Let’s talk women’s suffrage. If being a women denies you the very right to vote, then, ipso facto, you can not grant yourself the right to vote, and obviously enough you can’t go to the voting polls and vote for your right to vote. If men controlled the entire political realm, then you would have to rely on men to grant you that right, and therefore you must clamor for justice to men. This is identity politics at play. This is what happened in 1920. But don’t forget: only white women were granted this right, and black women would have to wait until 1964 until they too could have those self-evident rights.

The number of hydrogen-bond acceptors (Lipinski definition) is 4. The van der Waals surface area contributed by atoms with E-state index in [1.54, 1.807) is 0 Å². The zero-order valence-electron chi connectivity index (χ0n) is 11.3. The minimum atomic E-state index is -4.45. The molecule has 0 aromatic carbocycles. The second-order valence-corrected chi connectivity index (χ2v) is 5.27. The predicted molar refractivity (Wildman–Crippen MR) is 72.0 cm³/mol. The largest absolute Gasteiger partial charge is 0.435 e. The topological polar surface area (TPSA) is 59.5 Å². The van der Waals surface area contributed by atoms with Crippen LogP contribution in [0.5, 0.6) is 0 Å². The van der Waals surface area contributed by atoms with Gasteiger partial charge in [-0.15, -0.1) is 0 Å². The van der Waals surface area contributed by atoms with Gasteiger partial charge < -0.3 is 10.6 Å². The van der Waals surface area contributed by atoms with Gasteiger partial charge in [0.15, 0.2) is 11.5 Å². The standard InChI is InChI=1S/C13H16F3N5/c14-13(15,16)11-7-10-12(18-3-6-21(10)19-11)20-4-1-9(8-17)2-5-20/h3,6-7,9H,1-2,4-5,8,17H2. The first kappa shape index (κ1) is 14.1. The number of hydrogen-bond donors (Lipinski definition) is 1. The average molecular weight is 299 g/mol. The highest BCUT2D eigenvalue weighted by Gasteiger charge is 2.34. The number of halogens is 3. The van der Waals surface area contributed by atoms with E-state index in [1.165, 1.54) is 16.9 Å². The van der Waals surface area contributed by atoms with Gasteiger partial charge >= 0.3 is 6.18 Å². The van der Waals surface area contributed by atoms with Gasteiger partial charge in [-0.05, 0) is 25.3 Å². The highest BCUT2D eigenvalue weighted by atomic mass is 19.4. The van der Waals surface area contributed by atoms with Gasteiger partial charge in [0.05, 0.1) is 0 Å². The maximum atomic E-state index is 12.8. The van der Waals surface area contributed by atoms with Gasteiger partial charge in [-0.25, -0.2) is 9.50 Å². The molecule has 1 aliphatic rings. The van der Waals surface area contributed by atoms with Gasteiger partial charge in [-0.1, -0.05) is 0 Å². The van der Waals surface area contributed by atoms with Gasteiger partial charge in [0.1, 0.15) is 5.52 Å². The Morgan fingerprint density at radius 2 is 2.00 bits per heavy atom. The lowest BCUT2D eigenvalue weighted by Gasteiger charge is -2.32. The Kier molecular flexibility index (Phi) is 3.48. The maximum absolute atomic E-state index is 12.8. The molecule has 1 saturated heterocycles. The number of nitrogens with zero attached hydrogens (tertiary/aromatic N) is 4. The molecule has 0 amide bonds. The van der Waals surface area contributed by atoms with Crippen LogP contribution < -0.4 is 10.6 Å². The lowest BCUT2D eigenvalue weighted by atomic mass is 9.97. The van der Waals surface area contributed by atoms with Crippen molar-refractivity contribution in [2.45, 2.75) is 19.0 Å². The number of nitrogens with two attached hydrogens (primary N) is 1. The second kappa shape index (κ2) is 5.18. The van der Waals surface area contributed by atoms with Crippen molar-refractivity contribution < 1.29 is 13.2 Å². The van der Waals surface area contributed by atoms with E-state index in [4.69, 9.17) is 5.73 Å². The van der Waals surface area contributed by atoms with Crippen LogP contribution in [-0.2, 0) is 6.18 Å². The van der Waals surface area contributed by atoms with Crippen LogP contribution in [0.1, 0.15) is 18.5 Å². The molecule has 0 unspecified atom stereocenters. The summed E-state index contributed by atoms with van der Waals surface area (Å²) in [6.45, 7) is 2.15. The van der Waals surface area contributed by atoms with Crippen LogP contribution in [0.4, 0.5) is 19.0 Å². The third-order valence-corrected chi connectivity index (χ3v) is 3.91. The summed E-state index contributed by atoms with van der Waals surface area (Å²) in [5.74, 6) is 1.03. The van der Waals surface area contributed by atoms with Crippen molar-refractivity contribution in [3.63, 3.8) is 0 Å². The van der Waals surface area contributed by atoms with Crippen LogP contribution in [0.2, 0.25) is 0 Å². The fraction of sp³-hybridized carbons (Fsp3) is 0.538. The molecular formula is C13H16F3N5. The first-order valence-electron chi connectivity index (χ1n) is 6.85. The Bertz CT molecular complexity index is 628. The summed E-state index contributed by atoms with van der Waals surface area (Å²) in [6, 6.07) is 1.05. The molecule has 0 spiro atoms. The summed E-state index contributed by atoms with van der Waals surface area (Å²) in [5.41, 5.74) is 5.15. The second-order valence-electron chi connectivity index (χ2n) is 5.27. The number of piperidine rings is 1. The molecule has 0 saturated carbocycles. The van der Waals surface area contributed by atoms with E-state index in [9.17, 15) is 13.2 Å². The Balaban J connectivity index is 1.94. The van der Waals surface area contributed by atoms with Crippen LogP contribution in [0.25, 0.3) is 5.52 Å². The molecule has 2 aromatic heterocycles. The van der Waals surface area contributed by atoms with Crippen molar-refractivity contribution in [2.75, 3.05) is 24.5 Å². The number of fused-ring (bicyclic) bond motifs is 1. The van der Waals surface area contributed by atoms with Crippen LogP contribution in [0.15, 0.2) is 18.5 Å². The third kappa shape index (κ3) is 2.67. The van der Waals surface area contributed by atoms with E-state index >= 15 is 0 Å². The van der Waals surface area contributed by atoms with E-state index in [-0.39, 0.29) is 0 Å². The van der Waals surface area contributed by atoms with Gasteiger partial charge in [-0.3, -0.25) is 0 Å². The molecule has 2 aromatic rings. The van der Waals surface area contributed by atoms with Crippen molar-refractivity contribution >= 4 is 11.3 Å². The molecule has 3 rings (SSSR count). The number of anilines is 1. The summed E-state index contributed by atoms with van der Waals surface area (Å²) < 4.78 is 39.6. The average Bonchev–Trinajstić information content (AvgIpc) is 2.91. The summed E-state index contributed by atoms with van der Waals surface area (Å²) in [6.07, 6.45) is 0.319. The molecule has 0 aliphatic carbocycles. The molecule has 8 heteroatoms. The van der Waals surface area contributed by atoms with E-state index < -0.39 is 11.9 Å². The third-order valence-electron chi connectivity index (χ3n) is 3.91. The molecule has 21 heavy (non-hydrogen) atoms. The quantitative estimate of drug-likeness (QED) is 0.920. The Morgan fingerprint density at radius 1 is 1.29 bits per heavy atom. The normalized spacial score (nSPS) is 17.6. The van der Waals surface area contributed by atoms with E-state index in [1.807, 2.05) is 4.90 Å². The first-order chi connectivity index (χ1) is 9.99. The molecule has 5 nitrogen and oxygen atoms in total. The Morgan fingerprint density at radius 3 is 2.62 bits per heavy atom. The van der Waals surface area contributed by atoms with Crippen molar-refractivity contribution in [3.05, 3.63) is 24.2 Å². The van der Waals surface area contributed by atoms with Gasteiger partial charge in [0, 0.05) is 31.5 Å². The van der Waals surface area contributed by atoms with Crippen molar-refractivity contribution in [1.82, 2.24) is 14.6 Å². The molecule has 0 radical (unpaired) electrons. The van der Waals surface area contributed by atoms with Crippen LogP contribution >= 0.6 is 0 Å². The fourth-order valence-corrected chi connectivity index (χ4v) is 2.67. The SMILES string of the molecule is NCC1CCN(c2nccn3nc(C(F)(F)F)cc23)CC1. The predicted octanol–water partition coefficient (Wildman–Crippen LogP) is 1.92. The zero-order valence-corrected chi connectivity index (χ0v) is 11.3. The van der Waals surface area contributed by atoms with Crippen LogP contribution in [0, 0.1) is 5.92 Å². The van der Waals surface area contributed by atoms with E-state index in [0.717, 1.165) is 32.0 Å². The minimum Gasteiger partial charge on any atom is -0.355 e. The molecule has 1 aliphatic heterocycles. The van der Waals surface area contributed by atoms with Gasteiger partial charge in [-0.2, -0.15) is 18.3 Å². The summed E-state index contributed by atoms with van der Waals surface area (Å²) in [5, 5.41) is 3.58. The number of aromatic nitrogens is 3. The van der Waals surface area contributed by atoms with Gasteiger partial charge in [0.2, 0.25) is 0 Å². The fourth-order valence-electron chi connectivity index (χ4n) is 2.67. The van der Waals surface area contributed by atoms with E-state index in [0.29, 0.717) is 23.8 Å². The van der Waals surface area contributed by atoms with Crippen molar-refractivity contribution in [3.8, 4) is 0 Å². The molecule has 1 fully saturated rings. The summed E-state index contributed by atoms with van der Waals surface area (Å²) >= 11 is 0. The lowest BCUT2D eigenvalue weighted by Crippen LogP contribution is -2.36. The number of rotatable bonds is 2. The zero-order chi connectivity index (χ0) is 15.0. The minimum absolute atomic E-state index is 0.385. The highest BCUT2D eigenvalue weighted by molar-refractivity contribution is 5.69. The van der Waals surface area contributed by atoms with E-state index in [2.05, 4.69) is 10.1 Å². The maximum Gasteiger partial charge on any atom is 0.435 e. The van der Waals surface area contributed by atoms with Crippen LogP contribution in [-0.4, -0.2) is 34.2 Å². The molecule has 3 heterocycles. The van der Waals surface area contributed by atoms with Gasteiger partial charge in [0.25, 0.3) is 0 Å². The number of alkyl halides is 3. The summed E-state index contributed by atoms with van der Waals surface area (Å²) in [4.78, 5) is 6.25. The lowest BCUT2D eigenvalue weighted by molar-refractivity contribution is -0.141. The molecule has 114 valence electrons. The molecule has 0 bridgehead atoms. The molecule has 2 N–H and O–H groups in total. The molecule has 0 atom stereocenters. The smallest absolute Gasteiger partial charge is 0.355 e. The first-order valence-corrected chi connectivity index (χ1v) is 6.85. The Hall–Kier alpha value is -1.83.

Racism is a scary word, and the idea of racism is deeply complex and nuanced. An example of this complexity is the idea of “White” and “People of Color.” This idea of whiteness and color was not something established until census reports in the late 1600’s and early 1700’s. At this time, for the most part, the world was binary. There were white people and people of color. In 2019, we live in a multicultural melting pot; the fabric of this nation is made up of so many different peoples. It is in essence what has made this country extraordinary. But for those who are a product of multiracial marriages, these binary categories have left them frustratingly in the middle. Because they challenge, by their own ambiguous ethnicity, our social construct of white and color, they face their own unique challenges in a society in which categories have profound meaning. And therefore they are most often categorized by what their skin color most closely resembles. The closer it is to white, the better chance they will have at “sitting at the table” one day. But what happens to the black child raised by a white parent? How will he identify? How will the world identify him? Will people jokingly call him the blackest white guy they know? And how do statements like the one made by the guy at my lunch table affect him, as he looks into a sea of white faces?